Why does Richard Fisher advocate for Delphic forward guidance?


Nov. 20 2020, Updated 5:27 p.m. ET

The Dallas Fed’s Richard Fisher at the Asia Society

Fisher spoke at the Asia Society in Hong Kong on Friday, April 4, about “forward guidance” in monetary policy, which he described as “the subject du jour of central bankers.” It recently became a focus of discussion again in the U.S. after the Fed’s March FOMC meeting, when the Fed decided to go with “qualitative” rather than “quantitative” guidance regarding its future monetary policy statements. In this article, we’ll discuss Fisher’s take on Delphic forward guidance.

What is Delphic forward guidance?

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According to Fisher, Delphic forward guidance is more obscure and enigmatic. It amounts to saying, “Here’s what we think we’re going to want to do if the economy evolves as we currently expect.” It’s vaguer in form than Odyssean guidance and provides an inkling of the Fed’s view on policy without making even contingent promises.

Delphic guidance in current the FOMC statement

On the pace of the taper

“If incoming information broadly supports the committee’s expectation of ongoing improvement in labor market conditions and inflation moving back toward its longer-run objective, the committee will likely reduce the pace of asset purchases in further measured steps.”

On the timing of rate hikes for the Fed funds rate

“The committee continues to anticipate… that it likely will be appropriate to maintain the current target range for the federal funds rate for a considerable time after the asset purchase program ends.”

On the post-liftoff path of the Fed funds rate

“The committee currently anticipates that, even after employment and inflation are near mandate-consistent levels, economic conditions may, for some time, warrant keeping the target federal funds rate below levels the committee views as normal in the longer run.”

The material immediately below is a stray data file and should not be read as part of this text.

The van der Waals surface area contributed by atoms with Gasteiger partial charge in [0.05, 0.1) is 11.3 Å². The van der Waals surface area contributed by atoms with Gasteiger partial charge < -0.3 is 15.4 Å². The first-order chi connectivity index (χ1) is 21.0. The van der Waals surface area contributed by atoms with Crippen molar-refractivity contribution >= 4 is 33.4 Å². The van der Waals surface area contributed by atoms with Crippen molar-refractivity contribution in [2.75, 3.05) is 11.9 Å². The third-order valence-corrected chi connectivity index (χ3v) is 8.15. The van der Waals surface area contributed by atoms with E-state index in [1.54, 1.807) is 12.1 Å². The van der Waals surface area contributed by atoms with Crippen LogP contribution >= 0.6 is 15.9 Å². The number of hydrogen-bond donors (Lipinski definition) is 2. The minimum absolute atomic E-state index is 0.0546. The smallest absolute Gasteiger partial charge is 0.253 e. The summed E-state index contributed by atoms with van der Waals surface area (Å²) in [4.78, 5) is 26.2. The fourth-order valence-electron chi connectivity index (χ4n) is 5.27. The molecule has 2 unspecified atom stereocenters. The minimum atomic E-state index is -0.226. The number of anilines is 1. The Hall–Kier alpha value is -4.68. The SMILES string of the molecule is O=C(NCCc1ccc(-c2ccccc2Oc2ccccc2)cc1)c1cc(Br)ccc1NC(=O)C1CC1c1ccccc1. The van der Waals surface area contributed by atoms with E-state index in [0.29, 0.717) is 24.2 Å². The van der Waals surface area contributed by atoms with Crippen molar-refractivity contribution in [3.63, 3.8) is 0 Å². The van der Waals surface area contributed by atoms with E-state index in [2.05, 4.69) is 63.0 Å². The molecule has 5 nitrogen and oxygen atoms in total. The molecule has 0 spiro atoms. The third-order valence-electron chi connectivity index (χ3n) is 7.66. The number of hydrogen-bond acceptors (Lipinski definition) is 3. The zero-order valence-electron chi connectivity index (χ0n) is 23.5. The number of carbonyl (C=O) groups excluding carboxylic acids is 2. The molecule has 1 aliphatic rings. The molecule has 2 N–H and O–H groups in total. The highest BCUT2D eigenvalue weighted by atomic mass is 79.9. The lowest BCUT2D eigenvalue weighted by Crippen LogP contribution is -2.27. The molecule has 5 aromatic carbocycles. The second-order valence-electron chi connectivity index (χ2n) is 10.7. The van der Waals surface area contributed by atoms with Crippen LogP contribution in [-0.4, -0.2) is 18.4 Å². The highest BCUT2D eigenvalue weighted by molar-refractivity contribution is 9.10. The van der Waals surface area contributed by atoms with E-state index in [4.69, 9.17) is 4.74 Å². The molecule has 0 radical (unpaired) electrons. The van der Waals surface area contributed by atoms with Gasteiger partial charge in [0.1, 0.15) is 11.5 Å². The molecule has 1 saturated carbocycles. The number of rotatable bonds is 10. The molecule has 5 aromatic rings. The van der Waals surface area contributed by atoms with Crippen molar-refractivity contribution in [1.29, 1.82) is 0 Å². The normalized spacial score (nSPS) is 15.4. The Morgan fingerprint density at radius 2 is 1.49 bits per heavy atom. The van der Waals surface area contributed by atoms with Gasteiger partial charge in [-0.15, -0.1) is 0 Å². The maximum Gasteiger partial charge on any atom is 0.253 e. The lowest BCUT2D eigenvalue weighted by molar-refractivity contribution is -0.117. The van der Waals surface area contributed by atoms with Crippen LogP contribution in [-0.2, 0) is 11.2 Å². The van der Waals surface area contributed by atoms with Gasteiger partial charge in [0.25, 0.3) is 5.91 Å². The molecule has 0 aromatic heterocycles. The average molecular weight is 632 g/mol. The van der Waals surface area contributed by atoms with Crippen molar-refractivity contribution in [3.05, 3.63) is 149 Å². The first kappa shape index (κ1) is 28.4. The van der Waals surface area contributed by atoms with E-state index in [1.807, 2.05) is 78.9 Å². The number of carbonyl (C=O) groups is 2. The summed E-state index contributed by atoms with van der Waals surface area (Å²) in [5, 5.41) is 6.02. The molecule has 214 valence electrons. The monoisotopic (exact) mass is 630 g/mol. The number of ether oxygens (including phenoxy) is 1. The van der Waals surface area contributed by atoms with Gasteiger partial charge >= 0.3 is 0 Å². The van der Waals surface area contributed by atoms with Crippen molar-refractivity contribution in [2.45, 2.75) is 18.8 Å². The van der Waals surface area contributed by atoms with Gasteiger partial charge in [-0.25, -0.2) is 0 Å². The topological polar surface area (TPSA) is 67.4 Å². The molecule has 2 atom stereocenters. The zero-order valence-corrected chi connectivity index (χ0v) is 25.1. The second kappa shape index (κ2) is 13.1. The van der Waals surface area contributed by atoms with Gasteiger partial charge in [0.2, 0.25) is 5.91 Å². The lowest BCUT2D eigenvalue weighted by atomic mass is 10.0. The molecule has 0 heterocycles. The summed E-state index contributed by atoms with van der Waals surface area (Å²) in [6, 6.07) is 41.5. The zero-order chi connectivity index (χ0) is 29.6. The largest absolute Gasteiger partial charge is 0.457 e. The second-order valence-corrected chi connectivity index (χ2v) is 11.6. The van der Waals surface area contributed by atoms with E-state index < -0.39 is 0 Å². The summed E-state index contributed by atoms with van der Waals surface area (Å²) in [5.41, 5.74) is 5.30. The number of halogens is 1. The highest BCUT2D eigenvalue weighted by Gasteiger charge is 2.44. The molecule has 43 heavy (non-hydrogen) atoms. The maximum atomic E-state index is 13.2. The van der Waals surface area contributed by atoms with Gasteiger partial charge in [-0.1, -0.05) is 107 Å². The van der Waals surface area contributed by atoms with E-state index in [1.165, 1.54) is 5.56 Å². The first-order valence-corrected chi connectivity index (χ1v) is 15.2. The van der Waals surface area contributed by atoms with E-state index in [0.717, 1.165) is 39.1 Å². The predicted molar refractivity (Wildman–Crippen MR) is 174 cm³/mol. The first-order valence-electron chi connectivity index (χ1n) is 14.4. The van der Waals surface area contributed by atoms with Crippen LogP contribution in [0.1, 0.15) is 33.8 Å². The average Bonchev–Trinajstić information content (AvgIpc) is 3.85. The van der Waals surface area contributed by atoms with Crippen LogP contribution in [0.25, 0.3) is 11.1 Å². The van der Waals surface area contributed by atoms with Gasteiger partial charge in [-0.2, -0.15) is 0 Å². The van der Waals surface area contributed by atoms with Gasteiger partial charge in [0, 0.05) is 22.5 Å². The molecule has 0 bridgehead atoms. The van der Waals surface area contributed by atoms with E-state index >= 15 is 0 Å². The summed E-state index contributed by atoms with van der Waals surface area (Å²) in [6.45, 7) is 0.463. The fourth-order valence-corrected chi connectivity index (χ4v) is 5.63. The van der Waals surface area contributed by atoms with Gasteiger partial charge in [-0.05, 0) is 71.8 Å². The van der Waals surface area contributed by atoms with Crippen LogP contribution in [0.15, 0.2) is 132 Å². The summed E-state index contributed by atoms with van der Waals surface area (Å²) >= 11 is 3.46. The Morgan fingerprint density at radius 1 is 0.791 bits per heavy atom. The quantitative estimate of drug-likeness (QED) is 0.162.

While the FOMC may differ on the timing of the base rate lift-off, interest rate increases in the short-to-medium term seem certain. Investors can benefit from rising rates by investing in floating-rate fixed income ETFs like the VanEck Vectors Investment Grade Floating Rate ETF (FLTR), the SPDR Barclays Cap Investment Grade Floating Rate ETF (FLRN), and the iShares Floating Rate Bond (FLOT) ETF. Inverse bond funds like the ProShares Short 7–10 Year Treasury Fund (TBX) and the Barclays iPath US Treasury 10-Year Bear ETN (DTYS) are also a good option. Inverse bond ETFs provide the inverse return of the underlying benchmark index.

Richard Fisher’s take on favoring Delphic versus Odyssean guidance

  1. Due to the shift in economic inter-relationships following the worst downturn after the Great Depression, quantitative guideposts may be misplaced.
  2. Quantitative guidance, in providing time-based commitments, tends to remove all uncertainty and volatility from financial markets—a factor Fisher says could lead to complacency. It could also, perversely, cause markets to overshoot instead of becoming more stable.

For more on Fisher’s views on market volatility, read the Market Realist series Why Richard Fisher thinks volatility can be good for investors.

To learn more about how Delphic and Odyssean forward guidance has impacted both stock and fixed income investors in March, move on to Part 9 of this series.


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